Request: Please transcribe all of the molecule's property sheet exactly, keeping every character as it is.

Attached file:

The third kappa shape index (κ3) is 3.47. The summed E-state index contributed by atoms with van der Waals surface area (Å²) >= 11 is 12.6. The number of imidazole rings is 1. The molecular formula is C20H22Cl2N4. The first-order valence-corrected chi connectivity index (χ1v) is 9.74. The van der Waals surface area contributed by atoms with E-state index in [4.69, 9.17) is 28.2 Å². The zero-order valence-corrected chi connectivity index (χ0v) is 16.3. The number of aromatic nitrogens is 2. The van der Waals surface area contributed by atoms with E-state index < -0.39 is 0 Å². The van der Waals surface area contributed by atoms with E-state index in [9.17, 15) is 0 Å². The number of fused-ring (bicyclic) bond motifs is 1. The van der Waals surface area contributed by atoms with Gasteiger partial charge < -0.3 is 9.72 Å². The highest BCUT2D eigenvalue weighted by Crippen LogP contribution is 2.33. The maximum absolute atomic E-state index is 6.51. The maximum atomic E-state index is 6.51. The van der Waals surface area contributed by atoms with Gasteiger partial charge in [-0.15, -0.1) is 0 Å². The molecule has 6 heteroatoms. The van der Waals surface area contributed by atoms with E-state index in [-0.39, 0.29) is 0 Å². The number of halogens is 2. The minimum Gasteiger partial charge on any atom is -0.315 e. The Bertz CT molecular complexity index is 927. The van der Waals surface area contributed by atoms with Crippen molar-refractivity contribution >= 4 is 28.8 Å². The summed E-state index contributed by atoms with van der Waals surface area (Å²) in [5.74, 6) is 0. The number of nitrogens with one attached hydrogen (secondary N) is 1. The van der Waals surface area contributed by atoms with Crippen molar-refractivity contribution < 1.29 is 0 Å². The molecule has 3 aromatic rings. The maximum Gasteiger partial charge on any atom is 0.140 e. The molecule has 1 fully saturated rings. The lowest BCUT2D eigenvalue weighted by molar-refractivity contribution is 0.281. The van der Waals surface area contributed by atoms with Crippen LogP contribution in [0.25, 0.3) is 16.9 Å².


The third kappa shape index (κ3) is 3.47. The summed E-state index contributed by atoms with van der Waals surface area (Å²) >= 11 is 12.6. The number of imidazole rings is 1. The molecular formula is C20H22Cl2N4. The first-order valence-corrected chi connectivity index (χ1v) is 9.74. The van der Waals surface area contributed by atoms with E-state index in [4.69, 9.17) is 28.2 Å². The zero-order valence-corrected chi connectivity index (χ0v) is 16.3. The number of aromatic nitrogens is 2. The van der Waals surface area contributed by atoms with E-state index < -0.39 is 0 Å². The van der Waals surface area contributed by atoms with E-state index in [9.17, 15) is 0 Å². The number of fused-ring (bicyclic) bond motifs is 1. The van der Waals surface area contributed by atoms with Gasteiger partial charge < -0.3 is 9.72 Å². The highest BCUT2D eigenvalue weighted by Crippen LogP contribution is 2.33. The maximum absolute atomic E-state index is 6.51. The maximum atomic E-state index is 6.51. The van der Waals surface area contributed by atoms with Gasteiger partial charge in [-0.15, -0.1) is 0 Å². The molecule has 6 heteroatoms. The van der Waals surface area contributed by atoms with E-state index in [-0.39, 0.29) is 0 Å². The number of halogens is 2. The minimum Gasteiger partial charge on any atom is -0.315 e. The Bertz CT molecular complexity index is 927. The van der Waals surface area contributed by atoms with Crippen molar-refractivity contribution >= 4 is 28.8 Å². The summed E-state index contributed by atoms with van der Waals surface area (Å²) in [5.74, 6) is 0. The number of nitrogens with one attached hydrogen (secondary N) is 1. The van der Waals surface area contributed by atoms with Crippen molar-refractivity contribution < 1.29 is 0 Å². The molecule has 3 aromatic rings. The maximum Gasteiger partial charge on any atom is 0.140 e. The molecule has 1 fully saturated rings. The lowest BCUT2D eigenvalue weighted by molar-refractivity contribution is 0.281. The van der Waals surface area contributed by atoms with Crippen LogP contribution in [0.25, 0.3) is 16.9 Å².